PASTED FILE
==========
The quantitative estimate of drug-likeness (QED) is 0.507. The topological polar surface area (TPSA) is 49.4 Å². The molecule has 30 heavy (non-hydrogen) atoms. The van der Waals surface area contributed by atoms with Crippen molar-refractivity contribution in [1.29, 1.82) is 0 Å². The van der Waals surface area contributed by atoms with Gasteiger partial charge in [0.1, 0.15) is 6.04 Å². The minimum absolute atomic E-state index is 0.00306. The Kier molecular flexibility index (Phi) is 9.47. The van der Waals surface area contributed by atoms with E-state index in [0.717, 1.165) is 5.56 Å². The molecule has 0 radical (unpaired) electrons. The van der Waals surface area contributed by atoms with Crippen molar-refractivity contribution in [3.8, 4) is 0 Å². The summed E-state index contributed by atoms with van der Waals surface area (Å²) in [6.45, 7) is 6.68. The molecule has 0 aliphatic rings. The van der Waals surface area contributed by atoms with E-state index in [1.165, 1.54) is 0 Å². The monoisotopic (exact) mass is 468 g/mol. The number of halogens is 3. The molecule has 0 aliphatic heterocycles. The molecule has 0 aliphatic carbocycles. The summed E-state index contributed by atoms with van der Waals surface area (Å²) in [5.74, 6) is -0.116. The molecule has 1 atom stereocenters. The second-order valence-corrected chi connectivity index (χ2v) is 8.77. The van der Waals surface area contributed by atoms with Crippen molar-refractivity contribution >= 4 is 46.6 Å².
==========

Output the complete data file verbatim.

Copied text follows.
The quantitative estimate of drug-likeness (QED) is 0.507. The topological polar surface area (TPSA) is 49.4 Å². The molecule has 30 heavy (non-hydrogen) atoms. The van der Waals surface area contributed by atoms with Crippen molar-refractivity contribution in [1.29, 1.82) is 0 Å². The van der Waals surface area contributed by atoms with Gasteiger partial charge in [0.1, 0.15) is 6.04 Å². The minimum absolute atomic E-state index is 0.00306. The Kier molecular flexibility index (Phi) is 9.47. The van der Waals surface area contributed by atoms with E-state index in [0.717, 1.165) is 5.56 Å². The molecule has 0 radical (unpaired) electrons. The van der Waals surface area contributed by atoms with Crippen molar-refractivity contribution in [3.8, 4) is 0 Å². The summed E-state index contributed by atoms with van der Waals surface area (Å²) in [6.45, 7) is 6.68. The molecule has 0 aliphatic rings. The van der Waals surface area contributed by atoms with E-state index in [1.165, 1.54) is 0 Å². The monoisotopic (exact) mass is 468 g/mol. The number of halogens is 3. The molecule has 0 aliphatic heterocycles. The molecule has 0 aliphatic carbocycles. The summed E-state index contributed by atoms with van der Waals surface area (Å²) in [5.74, 6) is -0.116. The molecule has 1 atom stereocenters. The second-order valence-corrected chi connectivity index (χ2v) is 8.77. The van der Waals surface area contributed by atoms with Crippen molar-refractivity contribution >= 4 is 46.6 Å².